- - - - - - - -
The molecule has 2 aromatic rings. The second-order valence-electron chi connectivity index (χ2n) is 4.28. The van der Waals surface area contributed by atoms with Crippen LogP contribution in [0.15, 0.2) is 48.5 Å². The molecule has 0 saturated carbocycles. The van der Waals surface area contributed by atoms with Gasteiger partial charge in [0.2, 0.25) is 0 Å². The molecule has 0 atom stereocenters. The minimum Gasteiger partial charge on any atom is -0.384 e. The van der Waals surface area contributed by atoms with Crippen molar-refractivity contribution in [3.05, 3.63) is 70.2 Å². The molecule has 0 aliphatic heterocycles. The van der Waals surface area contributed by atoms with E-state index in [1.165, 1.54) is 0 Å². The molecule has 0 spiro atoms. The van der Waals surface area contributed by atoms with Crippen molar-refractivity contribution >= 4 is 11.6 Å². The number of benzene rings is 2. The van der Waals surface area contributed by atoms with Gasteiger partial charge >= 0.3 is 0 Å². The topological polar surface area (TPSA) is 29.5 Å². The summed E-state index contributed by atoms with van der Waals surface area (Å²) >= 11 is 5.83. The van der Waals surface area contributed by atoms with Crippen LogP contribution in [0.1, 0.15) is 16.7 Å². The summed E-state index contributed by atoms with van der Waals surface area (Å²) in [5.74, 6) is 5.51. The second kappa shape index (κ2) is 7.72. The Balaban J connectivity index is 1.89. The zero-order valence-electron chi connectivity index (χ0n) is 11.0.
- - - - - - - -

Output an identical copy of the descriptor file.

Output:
The molecule has 2 aromatic rings. The second-order valence-electron chi connectivity index (χ2n) is 4.28. The van der Waals surface area contributed by atoms with Crippen LogP contribution in [0.15, 0.2) is 48.5 Å². The molecule has 0 saturated carbocycles. The van der Waals surface area contributed by atoms with Gasteiger partial charge in [0.2, 0.25) is 0 Å². The molecule has 0 atom stereocenters. The minimum Gasteiger partial charge on any atom is -0.384 e. The van der Waals surface area contributed by atoms with Crippen molar-refractivity contribution in [3.05, 3.63) is 70.2 Å². The molecule has 0 aliphatic heterocycles. The van der Waals surface area contributed by atoms with E-state index in [1.165, 1.54) is 0 Å². The molecule has 0 spiro atoms. The van der Waals surface area contributed by atoms with Crippen molar-refractivity contribution >= 4 is 11.6 Å². The number of benzene rings is 2. The van der Waals surface area contributed by atoms with Gasteiger partial charge >= 0.3 is 0 Å². The topological polar surface area (TPSA) is 29.5 Å². The summed E-state index contributed by atoms with van der Waals surface area (Å²) >= 11 is 5.83. The van der Waals surface area contributed by atoms with Crippen LogP contribution in [0.1, 0.15) is 16.7 Å². The summed E-state index contributed by atoms with van der Waals surface area (Å²) in [5.74, 6) is 5.51. The second kappa shape index (κ2) is 7.72. The Balaban J connectivity index is 1.89. The zero-order valence-electron chi connectivity index (χ0n) is 11.0.